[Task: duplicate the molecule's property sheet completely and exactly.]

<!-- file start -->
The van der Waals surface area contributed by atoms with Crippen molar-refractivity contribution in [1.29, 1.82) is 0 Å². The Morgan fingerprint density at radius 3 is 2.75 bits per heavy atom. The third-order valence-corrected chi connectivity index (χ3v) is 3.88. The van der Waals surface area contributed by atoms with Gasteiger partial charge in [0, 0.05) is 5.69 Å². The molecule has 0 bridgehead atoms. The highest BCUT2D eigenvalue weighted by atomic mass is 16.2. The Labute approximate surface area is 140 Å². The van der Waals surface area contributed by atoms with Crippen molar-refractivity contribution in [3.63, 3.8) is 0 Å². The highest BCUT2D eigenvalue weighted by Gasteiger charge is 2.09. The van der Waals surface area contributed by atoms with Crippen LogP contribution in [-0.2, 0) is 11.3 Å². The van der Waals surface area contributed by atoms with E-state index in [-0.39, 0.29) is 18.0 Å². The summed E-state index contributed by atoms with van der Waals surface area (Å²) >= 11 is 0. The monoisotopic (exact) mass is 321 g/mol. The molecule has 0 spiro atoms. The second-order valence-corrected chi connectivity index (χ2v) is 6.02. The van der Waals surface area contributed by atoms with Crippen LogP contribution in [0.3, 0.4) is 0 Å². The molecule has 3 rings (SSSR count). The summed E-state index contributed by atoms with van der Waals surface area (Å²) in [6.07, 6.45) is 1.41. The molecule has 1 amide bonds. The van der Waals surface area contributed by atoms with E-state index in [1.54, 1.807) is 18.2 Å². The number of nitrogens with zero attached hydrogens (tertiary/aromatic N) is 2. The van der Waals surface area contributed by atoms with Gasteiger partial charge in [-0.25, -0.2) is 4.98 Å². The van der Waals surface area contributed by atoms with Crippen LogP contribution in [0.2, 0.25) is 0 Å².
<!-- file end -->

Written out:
The van der Waals surface area contributed by atoms with Crippen molar-refractivity contribution in [1.29, 1.82) is 0 Å². The Morgan fingerprint density at radius 3 is 2.75 bits per heavy atom. The third-order valence-corrected chi connectivity index (χ3v) is 3.88. The van der Waals surface area contributed by atoms with Gasteiger partial charge in [0, 0.05) is 5.69 Å². The molecule has 0 bridgehead atoms. The highest BCUT2D eigenvalue weighted by atomic mass is 16.2. The Labute approximate surface area is 140 Å². The van der Waals surface area contributed by atoms with Crippen molar-refractivity contribution in [3.63, 3.8) is 0 Å². The highest BCUT2D eigenvalue weighted by Gasteiger charge is 2.09. The van der Waals surface area contributed by atoms with Crippen LogP contribution in [-0.2, 0) is 11.3 Å². The van der Waals surface area contributed by atoms with E-state index in [-0.39, 0.29) is 18.0 Å². The summed E-state index contributed by atoms with van der Waals surface area (Å²) >= 11 is 0. The monoisotopic (exact) mass is 321 g/mol. The molecule has 0 spiro atoms. The second-order valence-corrected chi connectivity index (χ2v) is 6.02. The van der Waals surface area contributed by atoms with Crippen LogP contribution in [0.3, 0.4) is 0 Å². The molecule has 3 rings (SSSR count). The summed E-state index contributed by atoms with van der Waals surface area (Å²) in [6.07, 6.45) is 1.41. The molecule has 1 amide bonds. The van der Waals surface area contributed by atoms with E-state index in [1.54, 1.807) is 18.2 Å². The number of nitrogens with zero attached hydrogens (tertiary/aromatic N) is 2. The van der Waals surface area contributed by atoms with Gasteiger partial charge in [-0.25, -0.2) is 4.98 Å². The van der Waals surface area contributed by atoms with Crippen LogP contribution in [0.2, 0.25) is 0 Å².